Sunday, 22 February 2015

The Hush by Skye Melki-Wegner

The Hush by Skye Melki-Wegner is a standalone (gasp!) YA fantasy by the author of the Chasing the Valley trilogy. It's set in a completely different world but fans of Melki-Wegner's style will find similarly appealing elements in The Hush. (Also, how pretty is the cover? I love it!)
Chester is on the road, searching every town for clues about his father and why he disappeared.

But when he's caught accidentally – and illegally – connecting with the Song as he plays his beloved fiddle, Chester is sentenced to death. Only a licensed Songshaper can bend music to their will. The axe is about to fall...

But there is someone else watching Chester. Someone who needs his special talents. Who can use him for their own ends. And who knows the secrets of The Hush, where there is no music, only deadly Echoes who will steal your soul.

Susannah is that someone. The young captain of the infamous Nightfall Gang, Susannah has plans for Chester. Finally, she will have her revenge.
The Hush was a pretty great read. The world is one where music is inexorably linked to magic. Anyone can sing or (learn to) play an instrument, but anyone who isn't Conservatorium-trained isn't allowed to stray into capital-M Music. Chester, our main character, of course, does so by accident and the story opens with him in mortal danger because of it.

What saves Chester from dying at the very start of the novel (which would have made for a duller read), is the Nightfall Gang, a gang of thieves who steal from the rich and give to the poor (in a world where the was never a Robin Hood). They've never been caught because they know a secret very few other people are aware of. There is a parallel world called the Hush, where darkness and danger reign, and through which they can pass practically unseen.

The members of the gang provide a nice cross section of the key worldbuilding elements. Often when there's an ensemble cast, it can be hard to get a feel for the more secondary characters, but Melki-Wegner does a good job of making them all distinct and unique. They may have overlapping backstories (if they didn't they probably wouldn't all be in the same gang), but I found their wildly different personalities refreshing.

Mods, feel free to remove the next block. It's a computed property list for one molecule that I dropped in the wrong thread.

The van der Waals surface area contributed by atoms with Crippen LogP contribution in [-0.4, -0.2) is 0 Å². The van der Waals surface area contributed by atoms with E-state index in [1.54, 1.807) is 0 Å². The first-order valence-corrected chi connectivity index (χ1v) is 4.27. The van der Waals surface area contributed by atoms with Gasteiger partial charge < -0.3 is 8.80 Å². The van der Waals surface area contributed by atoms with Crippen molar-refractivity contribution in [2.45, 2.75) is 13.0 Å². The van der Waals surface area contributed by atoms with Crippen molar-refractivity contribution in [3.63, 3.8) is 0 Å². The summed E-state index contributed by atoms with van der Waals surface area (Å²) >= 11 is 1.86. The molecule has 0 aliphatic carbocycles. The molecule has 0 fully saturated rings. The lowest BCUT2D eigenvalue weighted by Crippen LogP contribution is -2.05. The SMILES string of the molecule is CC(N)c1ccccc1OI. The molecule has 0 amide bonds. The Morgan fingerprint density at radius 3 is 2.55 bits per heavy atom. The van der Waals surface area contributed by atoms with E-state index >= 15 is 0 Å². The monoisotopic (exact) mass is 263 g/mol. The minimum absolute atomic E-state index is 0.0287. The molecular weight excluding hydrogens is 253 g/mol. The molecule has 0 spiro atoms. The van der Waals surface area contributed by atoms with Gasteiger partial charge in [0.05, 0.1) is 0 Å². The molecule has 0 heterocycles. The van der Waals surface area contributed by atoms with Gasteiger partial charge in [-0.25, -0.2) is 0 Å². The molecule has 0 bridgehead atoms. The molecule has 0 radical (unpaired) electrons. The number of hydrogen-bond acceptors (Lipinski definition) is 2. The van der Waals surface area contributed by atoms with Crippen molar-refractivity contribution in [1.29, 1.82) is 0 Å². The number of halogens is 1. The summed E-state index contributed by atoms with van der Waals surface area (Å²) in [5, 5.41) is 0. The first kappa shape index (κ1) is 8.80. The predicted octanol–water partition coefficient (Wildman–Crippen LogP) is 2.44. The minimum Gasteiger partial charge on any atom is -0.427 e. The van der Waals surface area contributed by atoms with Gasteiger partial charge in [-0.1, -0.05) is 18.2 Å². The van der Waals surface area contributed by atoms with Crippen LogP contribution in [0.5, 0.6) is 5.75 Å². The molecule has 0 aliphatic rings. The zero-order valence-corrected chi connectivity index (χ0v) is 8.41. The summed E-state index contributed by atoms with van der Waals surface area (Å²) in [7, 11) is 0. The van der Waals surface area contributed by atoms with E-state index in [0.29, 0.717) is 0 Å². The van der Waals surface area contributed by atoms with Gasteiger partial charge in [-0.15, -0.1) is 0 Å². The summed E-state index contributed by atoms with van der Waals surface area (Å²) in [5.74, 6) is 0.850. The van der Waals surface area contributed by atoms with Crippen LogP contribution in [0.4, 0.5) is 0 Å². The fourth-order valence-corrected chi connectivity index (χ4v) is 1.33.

I have a pretty good knowledge of music and there wasn't anything major in The Hush that made me think, "wait, what?" There were a few very little things that made me go "hmm" but nothing that threw me out of the story. The music magic also fed in nicely to the worldbuilding, allowing the society to have music/magic driven technology, such as guns and medicine. On a story level, I found the ending — resolution and reveal — satisfying, especially when all the hints dropped earlier in the story came together.

I really enjoyed The Hush. It's a pleasingly complex read set in a fleshed out world. I highly recommend it to fans of standalones in particular, since they are relatively uncommon. I personally would have been happy with more book set in this world — both the world and the characters were pretty great — but everything was tied off enough that it would be a challenge for the author to come back to it. I also recommend The Hush to fans of Melki-Wegner's other books and to fans of... I'm not sure how to describe this flavour of fantasy (musicpunk?). If you're at all unsure, just give it a go.

4.5 / 5 stars

First published: March 2014, Random House Australia
Series: Nope
Format read: eARC
Source: Publisher via NetGalley
Challenges: Australian Women Writers Challenge

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